So that's exactly what we're going to do here. We're going to structure these links in definition lists rather than an ordered or unordered list because the structure just lends itself to that a little bit better. All right! So I'm going to go ahead and create a definition list right above the first element, and I'm going to go all the way down to our last one and close out the definition list. So the dl tag is the opening definition list tag. Now after that, we have two tags to choose from: a dt which is the term, and a dd which is the definition.
So essentially, those are your name- value pairs, and the term typically comes first and the definition typically comes after that. And you can have as many definitions within a term as you want. So, the way that we're going to be using this is that each of the areas is going to be a term, and then the individual reviews inside of that will be a definition. So I'm going to highlight Butte. I'm just going to wrap that in a dt tag, and then each of the individual trail reviews inside of that are going to get the dd tags. Perfect! So those are going to be the definitions. So I'm just going to go ahead and do that all the way through.
Now while we're doing this, it gives us a good opportunity to talk about different structures and different cases where a definition list would be pretty helpful. Now I mentioned earlier before that a lot of people use them for things like bibliographies. I've seen people use them for comments in blogs. So you might have a threaded comment section where you have the definition term being the opening comment and then the definitions inside of those being the actual comments themselves. So really, any structure where you have sort of this repeating structure is a good case use for a definition list.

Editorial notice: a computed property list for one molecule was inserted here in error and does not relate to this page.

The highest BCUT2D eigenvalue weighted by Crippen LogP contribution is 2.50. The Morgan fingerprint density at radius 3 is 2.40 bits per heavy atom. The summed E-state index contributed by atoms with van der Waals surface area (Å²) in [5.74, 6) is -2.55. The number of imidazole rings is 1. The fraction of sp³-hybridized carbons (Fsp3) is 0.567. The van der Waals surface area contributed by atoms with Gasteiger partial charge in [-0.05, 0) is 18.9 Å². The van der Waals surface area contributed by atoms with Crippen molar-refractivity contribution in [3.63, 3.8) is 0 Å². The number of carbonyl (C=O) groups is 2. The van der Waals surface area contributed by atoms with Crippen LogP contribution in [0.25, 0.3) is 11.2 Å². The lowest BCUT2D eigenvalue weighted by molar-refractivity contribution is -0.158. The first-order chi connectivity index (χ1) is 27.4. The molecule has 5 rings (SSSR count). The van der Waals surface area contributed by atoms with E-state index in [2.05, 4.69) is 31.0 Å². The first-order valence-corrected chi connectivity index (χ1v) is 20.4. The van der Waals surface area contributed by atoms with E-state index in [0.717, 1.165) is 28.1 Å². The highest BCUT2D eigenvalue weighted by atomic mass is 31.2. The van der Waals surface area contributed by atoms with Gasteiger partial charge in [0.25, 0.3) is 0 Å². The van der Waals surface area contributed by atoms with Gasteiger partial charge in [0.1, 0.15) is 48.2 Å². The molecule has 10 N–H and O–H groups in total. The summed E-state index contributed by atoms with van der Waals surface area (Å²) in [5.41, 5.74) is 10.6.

You have those name-value pairs, and remember, the inside of the name-value pairs can be anything that you want them to be. You're not limited to links or paragraphs or just text. You can have images. I've seen people do images inside of them. You can really do anything you want with them. Now, to avoid you having to watch me do all this, what we're going to do is I'm just going to skip to having these all done. If you want, you can just pause the video and then finish this structure up and then un-pause it when you're done, and we'll pick back up from there. All right! So I'm just finishing up my last one here. There we go.
You can see, I know there's a lot of them, but we've got a lot of tour reviews, don't we? So you can see the structure of this, individual definition terms for the regions themselves, and then the definitions inside of them are the actual tour reviews. So if I save this and test it in the browser, we can kind of see our structure. I styled through CSS, and these are all links to our trails. So I think it's easy to see that in certain instances, the structure that the definition list, and really all the other lists in HTML5 afford you, allow you to structure your content in a more meaningful way.
So we didn't have to use a table here. We didn't have to use headings and paragraphs. We were able to use the definition list, which group all these links together, lets people know that they are related, they do belong together, and yet we still get the advantage of using the name- value pairs that the definition list gives us. So the changes that were made in the specification to both the ordered list and the definition list are minor on the face of them. But especially the changes to the definition list are going to allow authors to continue using them as they have in the past, with really a clear conscience about being in conformance with the specification.
Now the tweaks they made to the order list are going to be helpful as well, especially once the reversed attribute is supported.